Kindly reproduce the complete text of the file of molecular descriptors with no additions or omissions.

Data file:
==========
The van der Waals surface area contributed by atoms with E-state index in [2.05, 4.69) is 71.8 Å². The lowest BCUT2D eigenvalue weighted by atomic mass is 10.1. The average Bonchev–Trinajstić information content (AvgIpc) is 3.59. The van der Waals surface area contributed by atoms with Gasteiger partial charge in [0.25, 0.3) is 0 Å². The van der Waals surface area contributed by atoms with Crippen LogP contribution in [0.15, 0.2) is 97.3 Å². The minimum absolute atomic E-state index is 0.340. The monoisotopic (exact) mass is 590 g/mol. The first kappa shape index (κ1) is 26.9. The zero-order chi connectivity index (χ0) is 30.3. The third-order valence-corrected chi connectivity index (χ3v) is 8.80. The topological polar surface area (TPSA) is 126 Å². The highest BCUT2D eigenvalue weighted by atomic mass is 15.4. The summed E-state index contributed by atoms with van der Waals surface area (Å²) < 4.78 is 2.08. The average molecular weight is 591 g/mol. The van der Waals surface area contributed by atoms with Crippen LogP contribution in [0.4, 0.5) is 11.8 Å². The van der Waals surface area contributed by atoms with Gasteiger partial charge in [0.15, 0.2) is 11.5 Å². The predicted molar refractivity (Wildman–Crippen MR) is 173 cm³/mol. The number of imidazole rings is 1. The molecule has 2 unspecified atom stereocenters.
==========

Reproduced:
The van der Waals surface area contributed by atoms with E-state index in [2.05, 4.69) is 71.8 Å². The lowest BCUT2D eigenvalue weighted by atomic mass is 10.1. The average Bonchev–Trinajstić information content (AvgIpc) is 3.59. The van der Waals surface area contributed by atoms with Gasteiger partial charge in [0.25, 0.3) is 0 Å². The van der Waals surface area contributed by atoms with Crippen LogP contribution in [0.15, 0.2) is 97.3 Å². The minimum absolute atomic E-state index is 0.340. The monoisotopic (exact) mass is 590 g/mol. The first kappa shape index (κ1) is 26.9. The zero-order chi connectivity index (χ0) is 30.3. The third-order valence-corrected chi connectivity index (χ3v) is 8.80. The topological polar surface area (TPSA) is 126 Å². The highest BCUT2D eigenvalue weighted by atomic mass is 15.4. The summed E-state index contributed by atoms with van der Waals surface area (Å²) < 4.78 is 2.08. The average molecular weight is 591 g/mol. The van der Waals surface area contributed by atoms with Crippen LogP contribution in [0.4, 0.5) is 11.8 Å². The van der Waals surface area contributed by atoms with Gasteiger partial charge in [0.15, 0.2) is 11.5 Å². The predicted molar refractivity (Wildman–Crippen MR) is 173 cm³/mol. The number of imidazole rings is 1. The molecule has 2 unspecified atom stereocenters.